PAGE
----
Students Speak: On Having Surgery in the U.S.

HealthInsurance2In a follow-up to her post last week on student health insurance, Student Union writer Jeonghyun Kim interviews one of her classmates on how she dealt with an injury during her time studying in the U.S.

When international students are sick in the U.S., they have to struggle with not only illness, but living in an unfamiliar environment without family.

Mengzi Wang, a Georgetown University student, recently had surgery to reconstruct her kneecap in the U.S. She said that as an international student, it was hard to be sick without the support and assistance of family.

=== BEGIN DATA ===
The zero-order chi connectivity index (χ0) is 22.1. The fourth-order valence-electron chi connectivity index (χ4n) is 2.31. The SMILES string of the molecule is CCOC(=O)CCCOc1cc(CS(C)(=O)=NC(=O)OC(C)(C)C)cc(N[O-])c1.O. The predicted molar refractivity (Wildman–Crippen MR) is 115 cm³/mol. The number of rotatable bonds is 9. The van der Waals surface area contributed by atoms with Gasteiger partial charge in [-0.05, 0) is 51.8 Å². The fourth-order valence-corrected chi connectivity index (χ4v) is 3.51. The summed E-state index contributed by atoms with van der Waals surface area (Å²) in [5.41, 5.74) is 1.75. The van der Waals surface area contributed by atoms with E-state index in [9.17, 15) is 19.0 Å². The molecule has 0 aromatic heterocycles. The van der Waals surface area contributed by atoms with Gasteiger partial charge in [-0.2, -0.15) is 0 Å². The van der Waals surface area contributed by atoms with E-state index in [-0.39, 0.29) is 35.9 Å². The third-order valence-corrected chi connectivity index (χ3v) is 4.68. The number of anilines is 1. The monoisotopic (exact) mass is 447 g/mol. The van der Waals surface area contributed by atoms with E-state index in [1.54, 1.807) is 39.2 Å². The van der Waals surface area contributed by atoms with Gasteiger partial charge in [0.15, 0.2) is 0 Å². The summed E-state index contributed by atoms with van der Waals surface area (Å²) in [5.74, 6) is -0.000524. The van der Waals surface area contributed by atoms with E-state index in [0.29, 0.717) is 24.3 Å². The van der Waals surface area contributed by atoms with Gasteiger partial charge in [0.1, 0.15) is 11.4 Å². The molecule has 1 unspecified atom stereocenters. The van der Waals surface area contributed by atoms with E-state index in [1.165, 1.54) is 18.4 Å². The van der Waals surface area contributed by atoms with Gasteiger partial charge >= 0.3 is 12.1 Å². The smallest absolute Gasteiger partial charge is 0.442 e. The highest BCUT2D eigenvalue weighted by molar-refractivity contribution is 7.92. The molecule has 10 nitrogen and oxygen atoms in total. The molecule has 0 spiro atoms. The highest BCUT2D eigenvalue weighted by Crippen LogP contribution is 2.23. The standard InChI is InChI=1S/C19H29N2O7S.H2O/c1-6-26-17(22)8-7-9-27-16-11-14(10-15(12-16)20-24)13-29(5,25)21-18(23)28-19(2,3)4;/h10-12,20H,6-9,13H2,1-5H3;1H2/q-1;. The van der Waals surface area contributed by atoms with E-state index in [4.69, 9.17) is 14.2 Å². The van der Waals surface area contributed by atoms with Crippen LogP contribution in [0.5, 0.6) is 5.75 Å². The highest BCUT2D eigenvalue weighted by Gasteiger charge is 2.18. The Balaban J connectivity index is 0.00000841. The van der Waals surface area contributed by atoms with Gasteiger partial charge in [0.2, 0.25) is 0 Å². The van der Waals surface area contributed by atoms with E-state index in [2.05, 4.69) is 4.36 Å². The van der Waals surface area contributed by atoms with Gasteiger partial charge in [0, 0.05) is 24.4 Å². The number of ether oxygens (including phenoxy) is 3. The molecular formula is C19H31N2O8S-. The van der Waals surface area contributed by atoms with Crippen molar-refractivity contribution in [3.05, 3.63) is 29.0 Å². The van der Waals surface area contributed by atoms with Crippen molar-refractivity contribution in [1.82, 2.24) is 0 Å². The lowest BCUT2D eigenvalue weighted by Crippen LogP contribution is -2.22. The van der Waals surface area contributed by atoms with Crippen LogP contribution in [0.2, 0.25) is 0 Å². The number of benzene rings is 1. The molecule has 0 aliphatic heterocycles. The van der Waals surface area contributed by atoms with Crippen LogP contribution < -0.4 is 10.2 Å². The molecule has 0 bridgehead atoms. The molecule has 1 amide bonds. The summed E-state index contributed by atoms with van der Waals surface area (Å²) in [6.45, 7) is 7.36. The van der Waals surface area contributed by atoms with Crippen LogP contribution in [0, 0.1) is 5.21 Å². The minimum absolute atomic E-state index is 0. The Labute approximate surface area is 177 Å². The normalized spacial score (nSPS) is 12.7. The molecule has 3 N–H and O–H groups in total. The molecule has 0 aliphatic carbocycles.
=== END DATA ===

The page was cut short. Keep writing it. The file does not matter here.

“The most terrible thing was fighting with the fear,” said Wang. “It was my first surgery and no family was around me. I couldn’t imagine how much the surgery makes me hurt.”

Mengzi’s fear also caused exhaustion, which made it harder for her to recover from her injury after surgery.

“I can just bend my leg 90 degree now and it is very painful,” said Wang. “I have a lot of troubles when I commute to school.”

But fortunately, Wang has friends in the United States who helped her after the surgery: her classmate from high school came to Washington to take care of her for first couple days after surgery, and her roommate helps by picking up food for her at the grocery store.

“It was inconvenient to do some things by myself, but friends helped me and I am fine now,” said Wang.

Jeonghyun Kim is a VOA intern for the English web desk. She is from South Korea, and is currently pursuing her Masters in Professional Studies in Journalism at Georgetown University.

Jeonghyun Kim